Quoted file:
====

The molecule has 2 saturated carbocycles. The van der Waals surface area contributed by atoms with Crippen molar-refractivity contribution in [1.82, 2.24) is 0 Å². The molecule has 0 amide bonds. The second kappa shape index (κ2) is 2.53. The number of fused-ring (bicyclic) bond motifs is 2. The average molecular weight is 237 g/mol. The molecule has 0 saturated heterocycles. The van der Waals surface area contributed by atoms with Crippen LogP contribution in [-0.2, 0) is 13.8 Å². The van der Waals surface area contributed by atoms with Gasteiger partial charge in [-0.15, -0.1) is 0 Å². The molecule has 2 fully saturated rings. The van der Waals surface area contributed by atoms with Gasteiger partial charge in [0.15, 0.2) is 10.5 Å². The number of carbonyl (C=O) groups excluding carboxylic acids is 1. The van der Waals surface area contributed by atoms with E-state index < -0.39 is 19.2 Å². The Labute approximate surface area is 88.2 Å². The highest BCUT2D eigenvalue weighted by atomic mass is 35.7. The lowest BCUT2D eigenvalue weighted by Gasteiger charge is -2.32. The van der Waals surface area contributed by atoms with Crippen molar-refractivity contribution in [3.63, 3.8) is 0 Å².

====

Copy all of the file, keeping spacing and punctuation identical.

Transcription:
The molecule has 2 saturated carbocycles. The van der Waals surface area contributed by atoms with Crippen molar-refractivity contribution in [1.82, 2.24) is 0 Å². The molecule has 0 amide bonds. The second kappa shape index (κ2) is 2.53. The number of fused-ring (bicyclic) bond motifs is 2. The average molecular weight is 237 g/mol. The molecule has 0 saturated heterocycles. The van der Waals surface area contributed by atoms with Crippen LogP contribution in [-0.2, 0) is 13.8 Å². The van der Waals surface area contributed by atoms with Gasteiger partial charge in [-0.15, -0.1) is 0 Å². The molecule has 2 fully saturated rings. The van der Waals surface area contributed by atoms with Gasteiger partial charge in [0.15, 0.2) is 10.5 Å². The number of carbonyl (C=O) groups excluding carboxylic acids is 1. The van der Waals surface area contributed by atoms with E-state index < -0.39 is 19.2 Å². The Labute approximate surface area is 88.2 Å². The highest BCUT2D eigenvalue weighted by atomic mass is 35.7. The lowest BCUT2D eigenvalue weighted by Gasteiger charge is -2.32. The van der Waals surface area contributed by atoms with Crippen molar-refractivity contribution in [3.63, 3.8) is 0 Å².